His words elicited reactions even from his allies. “I share this concern. I think this is not the way. Criminals are criminals regardless of their nationality, “Green Congresswoman Juanita Goebertus said about the message of the IACHR, who came to electoral politics at the hands of the mayor. “Dear Claudia López, I cannot agree with this openly xenophobic measure. As Colombians, we have suffered discrimination in our own flesh more than anyone else. Hopefully you will reconsider and focus your efforts on fighting crime, regardless of nationality ”, wrote in his networks the presidential candidate Sergio Fajardo, addressing who was his formula for vice president in the 2018 campaign.
“The command is an ineffective, populist and xenophobic proposal,” says María Clara Robayo, a researcher at the Venezuela Observatory of the Universidad del Rosario. It argues that it is ineffective when considering that the rate of participation of this population in crimes is only 1.9%. Populist because, without foundations, it negatively exacerbates the social perception of migration, something very risky as this is how the rejection of migration begins to be instrumentalized in electoral terms. And xenophobic because it can become a device to persecute foreigners. “It also generates in a very harmful way the fear of the migrant population to go to the Colombian institutions,” Robayo warns, which can confuse many Venezuelans about the benefits of the protection status and puts at risk the registration process carried out by Migración Colombia. .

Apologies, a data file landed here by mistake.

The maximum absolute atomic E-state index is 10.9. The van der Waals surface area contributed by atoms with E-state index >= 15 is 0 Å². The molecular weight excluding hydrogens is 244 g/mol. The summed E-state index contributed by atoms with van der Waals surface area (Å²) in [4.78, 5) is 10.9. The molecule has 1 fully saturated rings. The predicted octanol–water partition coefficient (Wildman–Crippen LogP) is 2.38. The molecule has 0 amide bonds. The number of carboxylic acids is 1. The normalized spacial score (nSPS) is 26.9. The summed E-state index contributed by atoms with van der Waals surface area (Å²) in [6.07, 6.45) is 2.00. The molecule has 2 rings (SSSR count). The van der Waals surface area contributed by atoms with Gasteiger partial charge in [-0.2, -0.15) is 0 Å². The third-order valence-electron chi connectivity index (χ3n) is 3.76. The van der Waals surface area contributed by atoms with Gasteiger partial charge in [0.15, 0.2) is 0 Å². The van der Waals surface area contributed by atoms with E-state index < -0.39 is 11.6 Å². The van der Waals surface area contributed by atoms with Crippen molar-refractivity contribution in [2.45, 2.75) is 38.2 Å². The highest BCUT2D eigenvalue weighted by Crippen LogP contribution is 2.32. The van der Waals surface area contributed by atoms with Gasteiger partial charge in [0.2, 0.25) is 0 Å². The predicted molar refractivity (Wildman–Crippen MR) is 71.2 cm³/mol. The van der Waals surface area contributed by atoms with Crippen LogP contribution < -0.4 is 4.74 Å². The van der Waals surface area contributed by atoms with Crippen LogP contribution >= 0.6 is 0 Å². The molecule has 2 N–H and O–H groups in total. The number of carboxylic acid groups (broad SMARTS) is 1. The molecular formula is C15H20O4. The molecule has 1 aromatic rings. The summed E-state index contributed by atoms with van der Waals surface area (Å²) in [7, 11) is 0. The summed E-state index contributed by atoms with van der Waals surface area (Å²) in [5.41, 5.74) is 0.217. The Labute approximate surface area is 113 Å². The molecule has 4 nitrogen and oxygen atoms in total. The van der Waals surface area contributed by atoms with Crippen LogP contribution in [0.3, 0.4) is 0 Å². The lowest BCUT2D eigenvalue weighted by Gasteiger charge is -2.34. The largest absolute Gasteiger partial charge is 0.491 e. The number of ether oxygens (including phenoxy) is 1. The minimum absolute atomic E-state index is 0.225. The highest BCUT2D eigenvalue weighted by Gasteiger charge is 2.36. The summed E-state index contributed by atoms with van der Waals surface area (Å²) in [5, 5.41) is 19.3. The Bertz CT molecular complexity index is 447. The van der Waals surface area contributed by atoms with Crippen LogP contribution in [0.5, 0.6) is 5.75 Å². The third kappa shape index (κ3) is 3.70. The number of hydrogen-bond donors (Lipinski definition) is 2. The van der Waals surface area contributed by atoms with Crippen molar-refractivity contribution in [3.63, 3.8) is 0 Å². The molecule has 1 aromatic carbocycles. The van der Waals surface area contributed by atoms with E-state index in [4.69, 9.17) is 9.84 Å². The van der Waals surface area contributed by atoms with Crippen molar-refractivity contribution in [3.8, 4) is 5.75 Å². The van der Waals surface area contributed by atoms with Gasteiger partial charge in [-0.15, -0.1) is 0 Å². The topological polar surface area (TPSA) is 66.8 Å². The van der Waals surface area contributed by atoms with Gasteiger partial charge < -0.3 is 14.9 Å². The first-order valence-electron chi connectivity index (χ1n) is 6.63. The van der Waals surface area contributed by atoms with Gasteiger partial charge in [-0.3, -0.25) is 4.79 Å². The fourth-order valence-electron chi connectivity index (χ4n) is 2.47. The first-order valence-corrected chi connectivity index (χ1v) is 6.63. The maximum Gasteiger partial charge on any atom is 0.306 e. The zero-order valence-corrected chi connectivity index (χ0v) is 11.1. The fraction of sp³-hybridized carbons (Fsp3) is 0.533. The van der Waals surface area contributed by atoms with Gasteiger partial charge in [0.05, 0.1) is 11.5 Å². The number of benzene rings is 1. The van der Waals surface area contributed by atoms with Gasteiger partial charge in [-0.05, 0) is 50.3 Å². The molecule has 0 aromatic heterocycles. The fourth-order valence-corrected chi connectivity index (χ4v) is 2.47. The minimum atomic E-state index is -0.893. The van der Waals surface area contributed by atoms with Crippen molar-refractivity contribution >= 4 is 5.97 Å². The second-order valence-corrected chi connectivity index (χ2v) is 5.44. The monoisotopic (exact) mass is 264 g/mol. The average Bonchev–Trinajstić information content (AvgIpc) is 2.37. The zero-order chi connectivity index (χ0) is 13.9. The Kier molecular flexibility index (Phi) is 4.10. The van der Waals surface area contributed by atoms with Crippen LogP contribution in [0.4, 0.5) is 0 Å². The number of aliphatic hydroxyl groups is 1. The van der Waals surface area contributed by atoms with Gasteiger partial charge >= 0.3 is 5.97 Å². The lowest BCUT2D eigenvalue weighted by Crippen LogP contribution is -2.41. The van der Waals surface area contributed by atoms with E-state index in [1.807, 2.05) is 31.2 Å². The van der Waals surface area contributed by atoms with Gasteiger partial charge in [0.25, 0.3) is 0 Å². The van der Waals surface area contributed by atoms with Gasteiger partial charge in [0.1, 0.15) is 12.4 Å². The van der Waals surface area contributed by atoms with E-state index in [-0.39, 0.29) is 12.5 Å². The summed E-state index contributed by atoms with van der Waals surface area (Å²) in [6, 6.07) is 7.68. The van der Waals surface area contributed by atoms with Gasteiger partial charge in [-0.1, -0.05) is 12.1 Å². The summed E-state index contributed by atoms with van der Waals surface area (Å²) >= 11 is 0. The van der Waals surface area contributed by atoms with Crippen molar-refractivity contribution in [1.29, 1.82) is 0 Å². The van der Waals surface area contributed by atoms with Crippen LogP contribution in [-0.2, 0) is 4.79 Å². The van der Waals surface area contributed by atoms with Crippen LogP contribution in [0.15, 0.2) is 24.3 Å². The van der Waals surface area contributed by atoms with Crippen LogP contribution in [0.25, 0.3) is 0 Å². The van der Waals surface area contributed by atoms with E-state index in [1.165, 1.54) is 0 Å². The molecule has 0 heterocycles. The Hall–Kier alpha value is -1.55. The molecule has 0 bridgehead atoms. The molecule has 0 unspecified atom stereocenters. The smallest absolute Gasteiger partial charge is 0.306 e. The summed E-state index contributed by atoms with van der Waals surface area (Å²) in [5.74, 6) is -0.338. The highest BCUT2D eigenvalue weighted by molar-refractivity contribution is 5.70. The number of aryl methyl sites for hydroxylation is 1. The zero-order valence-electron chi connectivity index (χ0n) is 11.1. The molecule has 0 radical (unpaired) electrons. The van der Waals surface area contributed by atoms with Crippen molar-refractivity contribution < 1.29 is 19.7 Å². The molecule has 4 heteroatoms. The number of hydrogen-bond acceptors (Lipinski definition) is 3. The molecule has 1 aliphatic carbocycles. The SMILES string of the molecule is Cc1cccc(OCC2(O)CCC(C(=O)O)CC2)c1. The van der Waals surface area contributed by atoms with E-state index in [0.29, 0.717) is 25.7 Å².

“It is a discriminatory measure. We should not have specialized structures to combat the crime of certain people, but rather a general security policy that seeks to guarantee the rights and safety of all people, ”says Lucía Ramírez, coordinator of research on migration at the Dejusticia think tank. “This can generate risks of profiling and targeting the migrant population and can confront us with situations such as those we have seen in the past: massive expulsions without the guarantee of due process,” he adds, referring to the 59 Venezuelans who were expelled in a way. Express in the framework of the wave of protests against the Duque Government in 2019.
Given the recent episodes of robberies and violent crimes that have shaken Bogotá, the mayor has linked the migrant population with the crime that plagues the city, in statements that have set fire to public debate. His words have occurred at different moments, spaced in time, but they provoked a barrage of criticism last March, after the murder of a police patrol car at the hands of a migrant. López then came to apologize for the controversy, in a correction that has not prevented him from repeating the offense.